To read more about the fire investigation and its impact on downtown, click here to read the latest story from The Hawk Eye.

 

I’m committed to sharing the latest news about the Tama Building to keep readers up to date. If you don’t want to miss a post, you can receive posts quickly via email. Please scroll to the bottom of this web page and fill in your email address and submit it. I will not share your email address with others.

Inside Tama Building renovation before big fire in Burlington, Iowa

I’m committed to sharing the latest news about the Tama Building to keep readers up to date. If you don’t want to miss a post, you can receive posts quickly via email. Please scroll to the bottom of this web page and fill in your email address and submit it. I will not share your email address with others.

The shock of seeing the Tama Building in Burlington, Iowa, being consumed by massive flames has worn off, and now I just feel a sadness that I suspect won’t go away.

From 1903 to 1981, there was a Sutter Drug Store somewhere in that building, first at 311 N. Third, then 307-309 N. Third, then in the prime corner spot at Jefferson and Third from 1930 to 1981.

Tama Building
The Joseph R. Sutter Drug Store opened in 1903 at 311 N. Third St. in the Tama Building. My great-grandfather is at the far right.

I’d been watching with great interest the renovations of the Tama Building the last few years. And I was fortunate enough to get inside to see what was happening, first in April 2017 and then most recently this past May. I’m sure a good amount of progress had been made since May, given that some local businesses were close to relocating into storefronts.

In May, some of the apartments had kitchen cabinets installed, when I did a tour one Sunday afternoon with my childhood friends Bruce and Dave Baker, and Dave’s wife, Maureen. Bruce was able to get us into the building as he knows Doug Wells, the Des Moines architect and developer of the $12.5 million renovation of the Tama Building and the Chittenden and Eastman Commercial Building. Those buildings made up what was being called the Tama Complex.

If you haven’t seen the work, here are some photos that Bruce, Maureen and I took that day.

Tama Building
Facing the corner of Third and Jefferson inside the Tama Building in the former drug store space.

I was most interested in the renovation of the corner at Third and Jefferson, where the Sutter store was located for 51 years.

Tama Building
Looking down into the basement below the drug store space.

Bruce, Dave and I had some animated conversations about the store. Their family owned Witte Drug for years, and my great-grandfather, Joseph R. Sutter, got his start at Witte’s and learned about pharmacy working there.

Tama Building
Bruce (in green) and Dave Baker and I in the drug store space near the Jefferson Street windows. The soda fountain was against the wall on the right.

After the drug store closed in 1981, the space was home to various restaurants and bars. I always felt happy seeing the space occupied, until the fire of 2010 gutted the interior.

Tama Building
Despite all the different occupants over the years, the tin ceiling in the Sutter Drug Store space has remained intact.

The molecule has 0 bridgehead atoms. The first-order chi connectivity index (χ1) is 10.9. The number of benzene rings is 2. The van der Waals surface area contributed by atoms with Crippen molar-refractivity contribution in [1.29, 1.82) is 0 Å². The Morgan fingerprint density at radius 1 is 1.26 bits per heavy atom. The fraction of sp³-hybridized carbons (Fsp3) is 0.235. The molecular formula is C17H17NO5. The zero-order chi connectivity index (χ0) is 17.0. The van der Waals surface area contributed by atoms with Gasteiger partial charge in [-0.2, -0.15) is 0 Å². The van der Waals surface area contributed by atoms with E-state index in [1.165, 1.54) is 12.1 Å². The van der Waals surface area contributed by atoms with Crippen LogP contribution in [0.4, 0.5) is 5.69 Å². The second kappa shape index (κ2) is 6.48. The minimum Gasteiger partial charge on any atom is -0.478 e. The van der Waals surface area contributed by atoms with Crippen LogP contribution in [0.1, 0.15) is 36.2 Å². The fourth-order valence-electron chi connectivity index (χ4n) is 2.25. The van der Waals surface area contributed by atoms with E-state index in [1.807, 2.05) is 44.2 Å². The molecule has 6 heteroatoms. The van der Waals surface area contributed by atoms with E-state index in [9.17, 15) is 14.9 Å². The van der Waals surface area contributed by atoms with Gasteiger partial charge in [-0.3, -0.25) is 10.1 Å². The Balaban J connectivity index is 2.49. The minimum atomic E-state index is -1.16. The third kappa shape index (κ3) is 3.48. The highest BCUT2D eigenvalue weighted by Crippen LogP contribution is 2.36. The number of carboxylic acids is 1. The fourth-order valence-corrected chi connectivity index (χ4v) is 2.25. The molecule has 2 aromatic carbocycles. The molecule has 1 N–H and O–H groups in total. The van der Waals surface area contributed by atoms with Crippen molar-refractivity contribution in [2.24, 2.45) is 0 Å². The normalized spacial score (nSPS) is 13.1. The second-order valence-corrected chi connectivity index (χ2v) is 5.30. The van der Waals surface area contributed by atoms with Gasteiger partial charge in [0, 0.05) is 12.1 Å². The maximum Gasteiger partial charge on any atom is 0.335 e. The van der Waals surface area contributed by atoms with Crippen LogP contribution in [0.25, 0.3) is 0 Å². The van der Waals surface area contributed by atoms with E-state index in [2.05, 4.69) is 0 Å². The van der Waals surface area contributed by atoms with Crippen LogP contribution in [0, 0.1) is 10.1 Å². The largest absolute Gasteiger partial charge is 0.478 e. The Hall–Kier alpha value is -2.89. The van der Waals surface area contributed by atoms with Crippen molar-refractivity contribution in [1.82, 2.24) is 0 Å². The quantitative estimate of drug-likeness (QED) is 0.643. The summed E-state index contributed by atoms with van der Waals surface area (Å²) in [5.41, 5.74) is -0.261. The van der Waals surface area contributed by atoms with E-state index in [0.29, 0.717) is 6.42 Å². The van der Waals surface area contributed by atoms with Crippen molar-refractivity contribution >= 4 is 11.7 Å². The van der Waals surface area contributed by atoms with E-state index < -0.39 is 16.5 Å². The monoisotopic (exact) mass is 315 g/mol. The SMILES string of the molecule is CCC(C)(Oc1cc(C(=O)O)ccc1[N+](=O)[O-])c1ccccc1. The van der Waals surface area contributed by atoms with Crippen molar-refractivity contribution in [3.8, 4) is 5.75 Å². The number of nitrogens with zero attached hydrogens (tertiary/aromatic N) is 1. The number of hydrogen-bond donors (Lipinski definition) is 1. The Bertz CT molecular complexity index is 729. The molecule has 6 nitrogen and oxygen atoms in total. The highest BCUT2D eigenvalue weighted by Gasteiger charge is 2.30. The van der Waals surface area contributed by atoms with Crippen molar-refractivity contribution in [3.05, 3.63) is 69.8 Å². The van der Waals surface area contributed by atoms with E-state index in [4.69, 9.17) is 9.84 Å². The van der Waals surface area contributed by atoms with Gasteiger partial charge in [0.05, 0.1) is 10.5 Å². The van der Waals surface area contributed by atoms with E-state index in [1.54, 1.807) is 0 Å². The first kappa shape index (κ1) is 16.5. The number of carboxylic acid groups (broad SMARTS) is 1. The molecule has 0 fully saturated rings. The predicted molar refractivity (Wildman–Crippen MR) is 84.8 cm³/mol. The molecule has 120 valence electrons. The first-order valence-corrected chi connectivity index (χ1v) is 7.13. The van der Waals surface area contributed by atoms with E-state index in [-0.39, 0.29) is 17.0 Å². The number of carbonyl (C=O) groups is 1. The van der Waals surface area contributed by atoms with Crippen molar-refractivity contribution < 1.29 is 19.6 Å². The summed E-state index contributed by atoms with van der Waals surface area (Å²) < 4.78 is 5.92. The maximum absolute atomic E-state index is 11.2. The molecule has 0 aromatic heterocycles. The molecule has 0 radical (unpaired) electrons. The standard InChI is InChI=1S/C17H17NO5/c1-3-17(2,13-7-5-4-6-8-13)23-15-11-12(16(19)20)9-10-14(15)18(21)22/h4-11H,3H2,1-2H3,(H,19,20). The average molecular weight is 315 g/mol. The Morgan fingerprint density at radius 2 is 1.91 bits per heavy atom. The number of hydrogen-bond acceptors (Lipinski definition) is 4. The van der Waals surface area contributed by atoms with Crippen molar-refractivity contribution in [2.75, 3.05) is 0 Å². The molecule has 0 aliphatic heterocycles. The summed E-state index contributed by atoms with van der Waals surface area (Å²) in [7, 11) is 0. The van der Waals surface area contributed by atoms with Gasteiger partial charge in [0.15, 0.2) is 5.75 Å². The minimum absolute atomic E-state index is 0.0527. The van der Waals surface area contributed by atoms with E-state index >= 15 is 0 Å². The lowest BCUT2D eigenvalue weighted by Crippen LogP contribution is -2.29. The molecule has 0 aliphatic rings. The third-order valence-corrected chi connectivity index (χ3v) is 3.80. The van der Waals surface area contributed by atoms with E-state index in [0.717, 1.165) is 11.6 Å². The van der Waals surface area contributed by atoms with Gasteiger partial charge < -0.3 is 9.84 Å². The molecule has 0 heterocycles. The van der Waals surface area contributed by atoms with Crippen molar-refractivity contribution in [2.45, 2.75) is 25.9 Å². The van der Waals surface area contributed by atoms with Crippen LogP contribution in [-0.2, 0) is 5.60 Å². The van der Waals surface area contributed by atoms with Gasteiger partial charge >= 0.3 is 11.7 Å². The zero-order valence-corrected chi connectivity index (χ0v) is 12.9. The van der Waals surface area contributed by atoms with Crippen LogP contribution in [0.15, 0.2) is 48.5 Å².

We also climbed several flights of stairs to check out other parts of the building.

Tama Building
Looking down between the Tama and Chittenden and Eastman buildings. Tama is the building to the right.
View from Tama Building
Looking out an upper story window at the Tama Building, you can see the Schramm’s building with the awning. The upper stories are now condos.

We talked that day about how the Tama Building got its name and that the new owners wanted to get the Tama Indian sign back from Des Moines County.

Tama Building
The word Tama was on the doorway on the Third Street side of the building.

After we finished walking around and said our goodbyes, I drove by the Des Moines County Courthouse to see if Chief Tama was still on the front lawn. He is.

Chief Tama of Tama Building fame
The image of Chief Tama, which used to grace the Tama Building many years ago, now sits in front of the Des Moines County Courthouse.

To read how Chief Tama came to reside in front of the courthouse, click here.  I’m thankful that it hadn’t been moved back to the Tama Building yet, because it likely would have been destroyed in the fire.

If you want to read about and see photos of the devastating 1915 fire that started in the basement of Sutter-Ludman in the Tama Building, click here.  A 1939 fire wasn’t nearly as bad; click here for my blog on that.

I’m hopeful that someday there will be another iconic and beautiful structure at the corner of Jefferson and Third, to replace the amazing building that had stood there since 1897.

I’m committed to sharing the latest news about the Tama Building to keep readers up to date. If you don’t want to miss a post, you can receive posts quickly via email. Please scroll to the bottom of this web page and fill in your email address and submit it. I will not share your email address with others.

Those were the days: fond memories of a drug store in Fulton, NY

Hargraves Pharmacy
Pharmacist Sal Lanzafame bought Hargraves Pharmacy in Fulton, N.Y., when he was 24 years old.

I just love the serendipity that can happen when you sit down next to a stranger at an event.

That happened recently to me when I attended Writers & Books‘ The Ladder Literary Conference in Rochester.

This stimulating event included a buffet lunch, and it was my good fortune that my friend and fellow writer Robin Flanigan was sitting at a table where there were a few empty seats. I just happened to sit down next to Jim Farfaglia. It turns out that Jim loves the history and people of his hometown of Fulton, N.Y., in Upstate New York as much as I do the history and people of my hometown of Burlington, Iowa.